Category: Social Science

Mistresses And Slaves

Author : Marli Frances Weiner
ISBN : 0252066235
Genre : History
File Size : 57.76 MB
Format : PDF, ePub
Download : 736
Read : 816

Marli Weiner challenges much of the received wisdom on the domestic realm of the nineteenth-century southern plantation - a worked in which white mistresses and female slaves labored together to provide food, clothing, and medicines to the larger plantation community. Although divided by race, black and white women were joined by common female experiences and expectations of behavior. Because work and gender affected them as much as race, mistresses and female slaves interacted with one another very differently from the ways they interacted with men. Supported by the women's own words, Weiner offers fresh interpretations of the ideology of domesticity that influenced women's race relations before the Civil War, the gradual manner in which they changed during the war, and the harsher behaviors that resulted during Reconstruction.
Category: History

Born In Bondage

Author : Marie Jenkins Schwartz
ISBN : 0674043340
Genre : History
File Size : 34.37 MB
Format : PDF, ePub, Mobi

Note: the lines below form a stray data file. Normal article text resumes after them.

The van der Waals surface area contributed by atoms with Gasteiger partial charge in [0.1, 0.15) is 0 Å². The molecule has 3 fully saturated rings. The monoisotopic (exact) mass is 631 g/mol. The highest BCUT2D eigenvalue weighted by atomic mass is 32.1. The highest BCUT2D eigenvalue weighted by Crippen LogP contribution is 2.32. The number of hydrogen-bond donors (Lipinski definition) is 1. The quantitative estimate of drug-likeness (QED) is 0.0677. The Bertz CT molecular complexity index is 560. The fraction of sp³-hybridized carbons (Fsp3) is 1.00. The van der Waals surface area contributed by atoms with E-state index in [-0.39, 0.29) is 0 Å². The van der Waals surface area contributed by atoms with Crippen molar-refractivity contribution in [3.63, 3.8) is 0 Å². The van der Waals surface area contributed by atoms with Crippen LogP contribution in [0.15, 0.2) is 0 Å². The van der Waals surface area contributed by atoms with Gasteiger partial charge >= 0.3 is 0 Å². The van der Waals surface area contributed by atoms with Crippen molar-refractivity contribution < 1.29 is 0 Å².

Download : 172
Read : 521

Each time a child was born in bondage, the system of slavery began anew. Although raised by their parents or by surrogates in the slave community, children were ultimately subject to the rule of their owners. Following the life cycle of a child from birth through youth to young adulthood, Marie Jenkins Schwartz explores the daunting world of slave children, a world governed by the dual authority of parent and owner, each with conflicting agendas. Despite the constant threats of separation and the necessity of submission to the slaveowner, slave families managed to pass on essential lessons about enduring bondage with human dignity. Schwartz counters the commonly held vision of the paternalistic slaveholder who determines the life and welfare of his passive chattel, showing instead how slaves struggled to give their children a sense of self and belonging that denied the owner complete control. "Born in Bondage" gives us an unsurpassed look at what it meant to grow up as a slave in the antebellum South. Schwartz recreates the experiences of these bound but resilient young people as they learned to negotiate between acts of submission and selfhood, between the worlds of commodity and community.
Category: History

Laboring Women

Author : Jennifer L. Morgan
ISBN : 9780812206371
Genre : History
File Size : 27.22 MB
Format : PDF, ePub
Download : 895
Read : 391